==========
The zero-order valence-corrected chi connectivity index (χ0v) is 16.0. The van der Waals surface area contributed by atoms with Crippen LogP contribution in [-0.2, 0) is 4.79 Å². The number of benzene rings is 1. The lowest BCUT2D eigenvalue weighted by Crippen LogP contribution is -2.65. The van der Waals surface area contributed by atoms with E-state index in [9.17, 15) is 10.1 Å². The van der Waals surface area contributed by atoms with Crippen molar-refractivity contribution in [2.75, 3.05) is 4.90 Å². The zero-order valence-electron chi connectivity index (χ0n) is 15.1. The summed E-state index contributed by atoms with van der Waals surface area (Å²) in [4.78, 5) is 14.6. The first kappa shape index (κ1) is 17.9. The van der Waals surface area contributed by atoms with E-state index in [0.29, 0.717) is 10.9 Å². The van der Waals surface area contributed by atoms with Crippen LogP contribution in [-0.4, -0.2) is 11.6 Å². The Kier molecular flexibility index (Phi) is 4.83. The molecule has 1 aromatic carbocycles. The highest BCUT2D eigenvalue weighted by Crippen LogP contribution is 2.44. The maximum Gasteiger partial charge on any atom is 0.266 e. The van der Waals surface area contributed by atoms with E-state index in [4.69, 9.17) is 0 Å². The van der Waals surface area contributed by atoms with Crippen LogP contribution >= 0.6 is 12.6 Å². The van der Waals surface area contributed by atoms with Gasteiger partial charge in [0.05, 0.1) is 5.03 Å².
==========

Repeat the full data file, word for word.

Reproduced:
The zero-order valence-corrected chi connectivity index (χ0v) is 16.0. The van der Waals surface area contributed by atoms with Crippen LogP contribution in [-0.2, 0) is 4.79 Å². The number of benzene rings is 1. The lowest BCUT2D eigenvalue weighted by Crippen LogP contribution is -2.65. The van der Waals surface area contributed by atoms with E-state index in [9.17, 15) is 10.1 Å². The van der Waals surface area contributed by atoms with Crippen molar-refractivity contribution in [2.75, 3.05) is 4.90 Å². The zero-order valence-electron chi connectivity index (χ0n) is 15.1. The summed E-state index contributed by atoms with van der Waals surface area (Å²) in [4.78, 5) is 14.6. The first kappa shape index (κ1) is 17.9. The van der Waals surface area contributed by atoms with E-state index in [0.29, 0.717) is 10.9 Å². The van der Waals surface area contributed by atoms with Crippen LogP contribution in [-0.4, -0.2) is 11.6 Å². The Kier molecular flexibility index (Phi) is 4.83. The molecule has 1 aromatic carbocycles. The highest BCUT2D eigenvalue weighted by Crippen LogP contribution is 2.44. The maximum Gasteiger partial charge on any atom is 0.266 e. The van der Waals surface area contributed by atoms with E-state index in [4.69, 9.17) is 0 Å². The van der Waals surface area contributed by atoms with Crippen LogP contribution >= 0.6 is 12.6 Å². The van der Waals surface area contributed by atoms with Gasteiger partial charge in [0.05, 0.1) is 5.03 Å².